The dullest most uneventful few kilometres of the race followed until we reached a small place called Camperdown. Usually I try to sing to myself (despite the fact my singing ability would get me on a blooper reel of shows like The Voice as opposed to the glorified karaoke rounds) during the run to try and relax the mind or even perhaps entertain others passing by. This time as we approached Camperdown I decided to substitute some words from The Choirboys song “Run to Paradise”. For those reading overseas, the original song went something like this…

In my version however, I would make substitutions such as….
* Instead of singing “Run to Paradise” I would sing “Run to ‘Maritzburg” (slightly abbreviating the destination city of Pietermaritzburg to make the lyric fit)
* Upon reaching Camperdown, instead of “Don’t Tell Me, this is Paradise”, I would occasionally substitute the word Paradise with Camperdown, and some other times with the word ‘Maritzburg
* With the relevant marker in sight, I would also substitute what the backing band would sing (“Open Your Eyes Up”) with the words “We’re 25 K’s Out”
* If I use it again next year for the DOWN Run, I could replace “Maritzburg” with “Mabhida” in deference to the finish stadium rather than the UP Run’s finishing town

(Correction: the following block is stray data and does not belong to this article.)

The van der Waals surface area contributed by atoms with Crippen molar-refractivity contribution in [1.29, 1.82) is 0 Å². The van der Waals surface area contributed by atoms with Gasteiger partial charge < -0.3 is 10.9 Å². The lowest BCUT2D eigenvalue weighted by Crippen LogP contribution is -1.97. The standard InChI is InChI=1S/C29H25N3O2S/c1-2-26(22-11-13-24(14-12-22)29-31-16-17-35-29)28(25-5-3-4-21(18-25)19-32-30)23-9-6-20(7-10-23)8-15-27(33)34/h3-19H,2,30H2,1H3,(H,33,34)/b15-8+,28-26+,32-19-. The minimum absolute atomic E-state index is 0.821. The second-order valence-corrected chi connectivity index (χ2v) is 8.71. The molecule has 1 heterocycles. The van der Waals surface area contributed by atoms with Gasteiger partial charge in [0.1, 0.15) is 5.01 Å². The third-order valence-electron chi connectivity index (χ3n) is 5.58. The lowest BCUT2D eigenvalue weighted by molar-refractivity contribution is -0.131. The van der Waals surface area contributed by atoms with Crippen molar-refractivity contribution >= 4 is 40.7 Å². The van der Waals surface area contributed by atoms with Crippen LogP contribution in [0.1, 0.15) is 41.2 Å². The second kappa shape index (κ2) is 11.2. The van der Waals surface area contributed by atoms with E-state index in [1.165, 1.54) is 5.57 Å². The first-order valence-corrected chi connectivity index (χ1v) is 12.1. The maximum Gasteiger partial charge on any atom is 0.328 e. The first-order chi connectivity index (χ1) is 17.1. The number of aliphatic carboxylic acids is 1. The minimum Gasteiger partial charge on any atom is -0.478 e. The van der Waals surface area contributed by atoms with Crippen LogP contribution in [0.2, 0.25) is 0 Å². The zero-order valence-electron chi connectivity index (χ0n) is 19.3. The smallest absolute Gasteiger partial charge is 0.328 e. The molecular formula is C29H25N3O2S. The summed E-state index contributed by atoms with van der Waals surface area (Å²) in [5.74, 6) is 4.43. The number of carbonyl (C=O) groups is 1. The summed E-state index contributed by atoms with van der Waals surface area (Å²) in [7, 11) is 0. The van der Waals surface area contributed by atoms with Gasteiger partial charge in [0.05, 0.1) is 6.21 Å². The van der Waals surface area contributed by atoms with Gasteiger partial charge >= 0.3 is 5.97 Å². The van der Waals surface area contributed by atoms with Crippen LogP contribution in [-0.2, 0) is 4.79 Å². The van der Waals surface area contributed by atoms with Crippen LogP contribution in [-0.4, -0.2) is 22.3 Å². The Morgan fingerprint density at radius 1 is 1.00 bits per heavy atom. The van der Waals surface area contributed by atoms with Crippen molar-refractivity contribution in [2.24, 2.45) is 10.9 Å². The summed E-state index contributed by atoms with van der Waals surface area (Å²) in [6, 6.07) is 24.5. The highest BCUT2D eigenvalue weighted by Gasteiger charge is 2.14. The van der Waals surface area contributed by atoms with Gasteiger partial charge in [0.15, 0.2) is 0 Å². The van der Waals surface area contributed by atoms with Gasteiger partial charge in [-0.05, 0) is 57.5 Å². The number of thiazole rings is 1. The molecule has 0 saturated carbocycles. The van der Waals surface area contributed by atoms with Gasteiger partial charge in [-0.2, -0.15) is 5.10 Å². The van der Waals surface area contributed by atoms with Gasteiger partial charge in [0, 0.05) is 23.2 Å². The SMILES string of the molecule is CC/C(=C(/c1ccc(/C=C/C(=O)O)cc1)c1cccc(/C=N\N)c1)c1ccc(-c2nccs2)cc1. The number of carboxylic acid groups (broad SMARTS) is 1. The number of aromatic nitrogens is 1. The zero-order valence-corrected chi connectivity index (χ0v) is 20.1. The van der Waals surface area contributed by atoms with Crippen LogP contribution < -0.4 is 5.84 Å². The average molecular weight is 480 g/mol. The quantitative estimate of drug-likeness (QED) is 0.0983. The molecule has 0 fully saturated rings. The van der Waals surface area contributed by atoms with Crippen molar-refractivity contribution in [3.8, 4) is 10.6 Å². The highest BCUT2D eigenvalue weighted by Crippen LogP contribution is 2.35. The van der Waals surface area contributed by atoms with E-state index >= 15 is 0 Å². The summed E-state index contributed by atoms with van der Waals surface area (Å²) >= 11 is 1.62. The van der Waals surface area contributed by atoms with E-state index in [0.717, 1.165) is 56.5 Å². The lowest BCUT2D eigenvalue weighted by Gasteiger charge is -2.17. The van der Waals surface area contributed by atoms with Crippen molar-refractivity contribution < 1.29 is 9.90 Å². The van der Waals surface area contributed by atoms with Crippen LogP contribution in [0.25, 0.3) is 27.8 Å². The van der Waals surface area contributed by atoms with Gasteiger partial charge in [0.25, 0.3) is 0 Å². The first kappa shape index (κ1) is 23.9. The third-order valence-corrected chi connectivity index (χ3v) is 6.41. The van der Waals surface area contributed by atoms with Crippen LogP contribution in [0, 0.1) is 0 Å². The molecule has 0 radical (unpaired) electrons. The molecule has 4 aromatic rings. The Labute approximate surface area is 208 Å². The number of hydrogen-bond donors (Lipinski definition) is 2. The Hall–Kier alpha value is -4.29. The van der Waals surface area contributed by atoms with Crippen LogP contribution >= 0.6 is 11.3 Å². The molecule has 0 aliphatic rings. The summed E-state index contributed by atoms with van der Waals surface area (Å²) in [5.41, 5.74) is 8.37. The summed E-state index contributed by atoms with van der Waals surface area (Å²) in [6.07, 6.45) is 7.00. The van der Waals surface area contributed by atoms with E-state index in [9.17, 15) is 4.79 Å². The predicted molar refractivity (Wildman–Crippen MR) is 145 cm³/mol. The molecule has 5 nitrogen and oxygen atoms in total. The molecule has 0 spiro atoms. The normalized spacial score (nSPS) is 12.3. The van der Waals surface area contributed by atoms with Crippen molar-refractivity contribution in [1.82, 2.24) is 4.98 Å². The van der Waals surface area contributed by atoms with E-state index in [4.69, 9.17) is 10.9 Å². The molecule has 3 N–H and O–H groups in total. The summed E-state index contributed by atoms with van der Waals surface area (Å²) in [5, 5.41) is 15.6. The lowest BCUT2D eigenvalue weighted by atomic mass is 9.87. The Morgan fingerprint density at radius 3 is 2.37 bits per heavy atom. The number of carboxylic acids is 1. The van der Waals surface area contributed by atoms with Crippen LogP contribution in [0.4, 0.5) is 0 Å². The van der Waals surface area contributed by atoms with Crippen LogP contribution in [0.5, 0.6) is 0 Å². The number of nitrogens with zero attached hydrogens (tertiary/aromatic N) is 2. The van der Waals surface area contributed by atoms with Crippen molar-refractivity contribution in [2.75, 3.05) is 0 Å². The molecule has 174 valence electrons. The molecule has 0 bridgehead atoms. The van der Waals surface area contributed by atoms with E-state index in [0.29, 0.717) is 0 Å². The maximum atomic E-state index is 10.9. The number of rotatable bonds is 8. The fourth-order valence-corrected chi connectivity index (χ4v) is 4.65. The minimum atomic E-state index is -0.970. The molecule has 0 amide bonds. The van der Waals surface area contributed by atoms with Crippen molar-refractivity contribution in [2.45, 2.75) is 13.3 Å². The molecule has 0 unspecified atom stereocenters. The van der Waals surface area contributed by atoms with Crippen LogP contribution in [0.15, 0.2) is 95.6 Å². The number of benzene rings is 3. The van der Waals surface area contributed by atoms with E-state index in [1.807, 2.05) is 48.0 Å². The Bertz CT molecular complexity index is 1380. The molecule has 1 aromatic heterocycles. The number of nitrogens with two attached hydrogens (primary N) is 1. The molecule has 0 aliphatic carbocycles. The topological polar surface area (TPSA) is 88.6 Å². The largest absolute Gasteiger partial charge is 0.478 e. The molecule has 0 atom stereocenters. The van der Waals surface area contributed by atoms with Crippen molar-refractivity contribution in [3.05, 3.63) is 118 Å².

Someone who passed me thought I was going mad or something, but I’d long passed the stage of madness in my life let alone in this race. Another runner actually asked why is there a timing mat placed under the Coke sponsored big screen at the midpoint between the Cato Ridge and Umlaas Road cutoffs. It dawned on me that this was a timing mat placed in a random location in an attempt to prevent cheating (there have been cases of twin brothers doing switcheroos in and out of porta loos, and getting caught out) and shortcutting the course, not that anyone realistically could take shortcuts on this course. It also meant that for the first time I was actually a little more concerned that making the finish may not be a possibility, although getting to the next cutoff was the big priority. Umlaas Road came and went with just 7 minutes remaining before the race clock hit 9:30, leaving me 107 minutes just over 12km. Sounds easy enough, but there were a couple of rather large humps left in the road known as Polly Shortts, and before that the climb known as Little Polly’s which was slightly longer, just as steep and had caught out many a runner thinking they had already conquered Polly’s.